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Dianne Salerni : Writer of Teen and Middle Grade Fiction | Character Mannerisms

Character Mannerisms

Whether it’s a matter of consciously choosing them, or visualizing my characters and letting them naturally develop, I try to give each of my characters specific mannerisms that belong to them alone. I usually give them more than one, because most of us have more than one habitual thing that we do, and I work hard at making sure characters in different manuscripts aren’t too similar.
So, Evie blushes and wrings her hands, but Ann bites her nails and paces (and swears), while Miri chews on her lips and draws with ink on her arms. Verity – well, Verity is one character of mine who doesn’t seem to have a nervous tic. She just blurts out what she’s thinking without any regard to tact. She used to burst into tears at emotional situations, until one of my crit partners pointed out that being a crybaby didn’t fit the rest of her character. So I turned off the waterworks unless they were really called for. Hodge tends to wipe his hand across his face and cast a rolling glance around the room, as if looking for a quick exit, while Mick rubs the back of his neck or scratches the back of his head when perplexed.
Minor characters don’t escape, either. Tesla twiddles a pencil between his fingers; Dr. VanBerk obsessively rearranges knick-knacks by size, and Viola always has her nose in a Kindle. None of my characters has an actual facial tic – but now that I’m thinking about it, perhaps I’ll give one to somebody!
How about your characters? What mannerisms do they have? How do you make sure we can visualize your fictional people, as well as hear their dialogue, listen to their thoughts, and understand their actions?

10 Responses to Character Mannerisms

  1. Sarah says:

    I do give my characters mannerisms but try not to have them do stuff too much or it feels redundant. And it’s so funny you mention the crying thing–I’ve written a few characters who cried too much, and once it was pointed out to me, I’ve become much more sensitive to it as I beta read.

  2. Linda G. says:

    One of my characters is known to nibble a fingernail or two when under stress, and sticks out her tongue at someone when the occasion warrants. But, like Sarah said, I try not to overdo it. Don’t want my readers saying, “Seriously? Again?”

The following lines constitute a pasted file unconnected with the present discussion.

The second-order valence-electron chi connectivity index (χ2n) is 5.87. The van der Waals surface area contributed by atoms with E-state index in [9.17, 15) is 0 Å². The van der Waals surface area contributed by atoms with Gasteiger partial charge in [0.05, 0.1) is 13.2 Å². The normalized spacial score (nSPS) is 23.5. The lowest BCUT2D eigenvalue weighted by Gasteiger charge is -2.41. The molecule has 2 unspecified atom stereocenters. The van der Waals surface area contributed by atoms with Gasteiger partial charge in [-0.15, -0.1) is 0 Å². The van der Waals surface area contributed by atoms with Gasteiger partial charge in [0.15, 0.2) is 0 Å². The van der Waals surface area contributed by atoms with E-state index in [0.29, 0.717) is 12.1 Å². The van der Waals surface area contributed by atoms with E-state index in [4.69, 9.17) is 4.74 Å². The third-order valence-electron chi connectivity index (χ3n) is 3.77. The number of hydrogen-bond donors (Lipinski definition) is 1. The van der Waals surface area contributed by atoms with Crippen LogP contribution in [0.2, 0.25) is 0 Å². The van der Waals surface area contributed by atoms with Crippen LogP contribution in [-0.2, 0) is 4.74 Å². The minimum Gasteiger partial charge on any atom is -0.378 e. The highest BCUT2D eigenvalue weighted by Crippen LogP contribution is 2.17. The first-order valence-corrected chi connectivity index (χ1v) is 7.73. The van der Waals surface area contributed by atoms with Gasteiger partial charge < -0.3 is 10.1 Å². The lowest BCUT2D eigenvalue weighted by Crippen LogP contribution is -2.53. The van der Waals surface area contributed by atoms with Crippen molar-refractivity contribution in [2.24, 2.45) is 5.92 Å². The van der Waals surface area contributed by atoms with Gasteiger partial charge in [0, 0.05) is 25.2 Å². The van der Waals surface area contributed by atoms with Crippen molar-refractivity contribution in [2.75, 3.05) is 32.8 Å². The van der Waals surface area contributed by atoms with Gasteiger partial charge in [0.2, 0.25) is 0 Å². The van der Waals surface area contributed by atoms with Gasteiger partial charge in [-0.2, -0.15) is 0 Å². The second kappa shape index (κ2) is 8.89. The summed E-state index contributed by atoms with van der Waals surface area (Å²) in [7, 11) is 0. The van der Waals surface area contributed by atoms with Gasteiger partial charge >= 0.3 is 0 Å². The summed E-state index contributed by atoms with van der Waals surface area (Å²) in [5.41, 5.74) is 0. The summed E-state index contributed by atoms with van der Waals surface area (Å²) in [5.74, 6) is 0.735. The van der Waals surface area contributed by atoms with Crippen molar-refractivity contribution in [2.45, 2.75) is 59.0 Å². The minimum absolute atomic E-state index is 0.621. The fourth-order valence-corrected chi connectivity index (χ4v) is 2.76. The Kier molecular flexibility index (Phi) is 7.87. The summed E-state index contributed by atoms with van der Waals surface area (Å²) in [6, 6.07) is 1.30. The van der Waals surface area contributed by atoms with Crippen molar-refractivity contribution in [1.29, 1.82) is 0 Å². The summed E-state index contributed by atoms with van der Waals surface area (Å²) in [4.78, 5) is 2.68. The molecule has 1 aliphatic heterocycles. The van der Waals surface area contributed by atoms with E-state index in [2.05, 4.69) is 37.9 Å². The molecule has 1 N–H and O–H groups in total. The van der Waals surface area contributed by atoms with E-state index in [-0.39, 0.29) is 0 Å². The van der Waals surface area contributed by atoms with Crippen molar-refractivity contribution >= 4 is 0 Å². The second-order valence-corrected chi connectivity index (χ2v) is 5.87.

3. Oh, yes. Mannerisms should not be overdone — no more than descriptions and verbs. I RECOIL in horror at the thought! LOL!

  4. E. Arroyo says:

    This is great. I use composites for my characters, usually my kids (LOL)and didn’t really think about giving them one, it just happened. But I like this mindset and will go back to my ms and have fun with it. Thanks,

  5. Lenny Lee* says:

    hi miss dianne!
    yikes! you got my sister in your book and got her called verity. ha ha. i didnt ever think on that mannerism stuff but i could see it could be a help in showing more about a character. for sure im gonna try it on my story im doing now and i already got some good ideas.
    …hugs from lenny

  6. Haha, I have a character that cries too much. She’ll cry less in draft 3 🙂

    For my characters – I have a compulsive bangs-smoother, and a invade-your-personal-space-by-touching-you-whilst-talking-to-you queen bee 🙂

  7. Becca says:

    My characters generally develop their mannerisms as the story progresses. That’s how I made one into a logical guy when he’s nervous, and another likes using big words.

  8. Great post. I have a character who whines a lot. It’s to the point that I’m annoyed with the character, so I’ll either get rid of her or see if I can get her to change.
    : )

  9. Talei says:

    Usually hand movements work for mine, but I try to mix it up a bit. Can’t have the characters being to samey-samey. 😉

    Really good post, you just reminded me to check for these whilst I’m editing right now. Cheers!

  10. A.G. Wright says:

    Mannerisms make our characters feel real. We’re always thinking of what they look like – what they like and don’t like – but I think some of us leave out mannerisms. Thanks for reminding us. Good post.